“The criminal justice system has not always treated people who look like me fairly,” said Bains, whose parents immigrated from India to the United States.”In recent years, the legislature has passed a number of laws in an attempt to right past wrongs.” Some of our efforts were successful. But we also got a lot of them wrong.”

Among the wrongs, according to Bains, were voter-approved propositions 47 and 57, which reduced penalties for some nonviolent crimes and increased parole eligibility. According to Bains, these measures “tipped the scales of justice against victims and are directly responsible for the reckless and lawless behaviors that have become commonplace to see on the news each evening.”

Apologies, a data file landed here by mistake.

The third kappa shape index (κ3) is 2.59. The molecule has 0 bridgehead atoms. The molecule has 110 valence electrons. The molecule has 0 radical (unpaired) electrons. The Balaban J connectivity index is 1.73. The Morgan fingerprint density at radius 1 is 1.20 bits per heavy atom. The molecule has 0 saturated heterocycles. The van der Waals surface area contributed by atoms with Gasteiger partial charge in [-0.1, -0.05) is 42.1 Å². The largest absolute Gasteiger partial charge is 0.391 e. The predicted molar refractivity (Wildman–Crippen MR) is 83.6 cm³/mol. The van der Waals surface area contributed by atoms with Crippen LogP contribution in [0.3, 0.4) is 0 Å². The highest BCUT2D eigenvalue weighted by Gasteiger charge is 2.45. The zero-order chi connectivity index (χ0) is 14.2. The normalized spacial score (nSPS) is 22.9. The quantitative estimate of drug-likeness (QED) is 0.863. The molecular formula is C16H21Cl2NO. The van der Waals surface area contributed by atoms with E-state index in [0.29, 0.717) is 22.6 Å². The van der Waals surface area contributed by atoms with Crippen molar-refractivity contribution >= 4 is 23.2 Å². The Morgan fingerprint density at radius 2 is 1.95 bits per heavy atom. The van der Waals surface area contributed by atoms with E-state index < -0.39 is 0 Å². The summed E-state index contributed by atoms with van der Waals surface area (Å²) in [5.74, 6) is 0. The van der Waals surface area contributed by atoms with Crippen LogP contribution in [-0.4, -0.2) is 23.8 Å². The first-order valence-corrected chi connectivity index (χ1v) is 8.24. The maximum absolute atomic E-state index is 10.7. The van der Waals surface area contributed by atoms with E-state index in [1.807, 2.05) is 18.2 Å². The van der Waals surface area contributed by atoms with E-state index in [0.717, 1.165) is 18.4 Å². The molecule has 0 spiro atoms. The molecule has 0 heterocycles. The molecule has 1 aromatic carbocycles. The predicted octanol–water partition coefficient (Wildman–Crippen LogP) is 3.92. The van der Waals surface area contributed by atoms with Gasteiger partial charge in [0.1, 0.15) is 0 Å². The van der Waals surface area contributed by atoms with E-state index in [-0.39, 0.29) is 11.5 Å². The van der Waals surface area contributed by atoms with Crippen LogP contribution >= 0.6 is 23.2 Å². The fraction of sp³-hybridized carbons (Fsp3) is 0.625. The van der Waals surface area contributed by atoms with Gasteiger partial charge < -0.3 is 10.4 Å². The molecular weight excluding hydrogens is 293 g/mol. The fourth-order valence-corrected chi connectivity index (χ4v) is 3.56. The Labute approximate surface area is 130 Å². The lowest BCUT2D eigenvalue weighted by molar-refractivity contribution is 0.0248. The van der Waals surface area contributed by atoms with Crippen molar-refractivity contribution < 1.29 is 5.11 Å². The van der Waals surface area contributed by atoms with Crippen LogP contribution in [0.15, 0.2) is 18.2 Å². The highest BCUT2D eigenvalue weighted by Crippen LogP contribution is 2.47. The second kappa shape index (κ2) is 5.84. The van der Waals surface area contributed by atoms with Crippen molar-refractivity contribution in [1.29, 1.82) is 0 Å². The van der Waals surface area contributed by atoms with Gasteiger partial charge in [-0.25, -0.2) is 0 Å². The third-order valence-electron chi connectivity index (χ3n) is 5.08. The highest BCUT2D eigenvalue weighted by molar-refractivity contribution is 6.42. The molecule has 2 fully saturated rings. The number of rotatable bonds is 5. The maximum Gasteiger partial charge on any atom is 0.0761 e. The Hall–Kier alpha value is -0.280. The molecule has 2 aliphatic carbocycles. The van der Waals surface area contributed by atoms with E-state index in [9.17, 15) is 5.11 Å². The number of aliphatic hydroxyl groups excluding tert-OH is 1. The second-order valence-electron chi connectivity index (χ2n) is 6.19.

She also stated that SB 94 “doubles down on our mistakes by allowing some of the most dangerous and violent murderers to leave their prison cells and return to some of the same communities they once terrorized.”

SB 94 would apply to inmates serving life sentences without the possibility of parole for crimes committed before June 5, 1990, who have already been incarcerated for 25 years or more. Inmates would be able to petition a judge to have their sentences reduced to 25 years to life with the possibility of parole. Those convicted of first-degree murder of a law enforcement officer on the job or certain sexual offenses in conjunction with homicide are ineligible.

The bill is sponsored by the Ella Baker Center for Human Rights in Oakland, and it is described as “a modest reform that allows judges to give a fresh look at sentences that are at least 25 years old.”